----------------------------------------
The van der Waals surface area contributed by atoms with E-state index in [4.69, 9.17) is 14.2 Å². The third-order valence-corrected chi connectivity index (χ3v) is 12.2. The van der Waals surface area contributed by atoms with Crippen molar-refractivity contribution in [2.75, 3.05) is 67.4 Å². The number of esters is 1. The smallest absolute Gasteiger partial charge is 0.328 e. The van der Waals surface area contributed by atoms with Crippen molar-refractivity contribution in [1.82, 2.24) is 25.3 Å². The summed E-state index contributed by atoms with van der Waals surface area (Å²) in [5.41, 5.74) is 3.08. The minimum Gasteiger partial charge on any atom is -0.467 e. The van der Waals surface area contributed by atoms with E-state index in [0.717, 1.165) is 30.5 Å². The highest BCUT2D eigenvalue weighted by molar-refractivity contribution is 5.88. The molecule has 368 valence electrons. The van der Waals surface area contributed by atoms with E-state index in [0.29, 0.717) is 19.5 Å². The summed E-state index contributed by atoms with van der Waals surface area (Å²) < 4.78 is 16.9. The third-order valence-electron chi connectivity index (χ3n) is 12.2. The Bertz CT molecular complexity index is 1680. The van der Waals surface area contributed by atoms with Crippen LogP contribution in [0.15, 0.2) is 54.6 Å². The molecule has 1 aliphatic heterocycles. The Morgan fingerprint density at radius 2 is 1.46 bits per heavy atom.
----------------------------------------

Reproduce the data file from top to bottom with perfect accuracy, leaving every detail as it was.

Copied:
The van der Waals surface area contributed by atoms with E-state index in [4.69, 9.17) is 14.2 Å². The third-order valence-corrected chi connectivity index (χ3v) is 12.2. The van der Waals surface area contributed by atoms with Crippen molar-refractivity contribution in [2.75, 3.05) is 67.4 Å². The number of esters is 1. The smallest absolute Gasteiger partial charge is 0.328 e. The van der Waals surface area contributed by atoms with Crippen molar-refractivity contribution in [1.82, 2.24) is 25.3 Å². The summed E-state index contributed by atoms with van der Waals surface area (Å²) in [5.41, 5.74) is 3.08. The minimum Gasteiger partial charge on any atom is -0.467 e. The van der Waals surface area contributed by atoms with E-state index in [0.717, 1.165) is 30.5 Å². The highest BCUT2D eigenvalue weighted by molar-refractivity contribution is 5.88. The molecule has 368 valence electrons. The van der Waals surface area contributed by atoms with E-state index in [0.29, 0.717) is 19.5 Å². The summed E-state index contributed by atoms with van der Waals surface area (Å²) < 4.78 is 16.9. The third-order valence-electron chi connectivity index (χ3n) is 12.2. The Bertz CT molecular complexity index is 1680. The van der Waals surface area contributed by atoms with Crippen LogP contribution in [0.15, 0.2) is 54.6 Å². The molecule has 1 aliphatic heterocycles. The Morgan fingerprint density at radius 2 is 1.46 bits per heavy atom.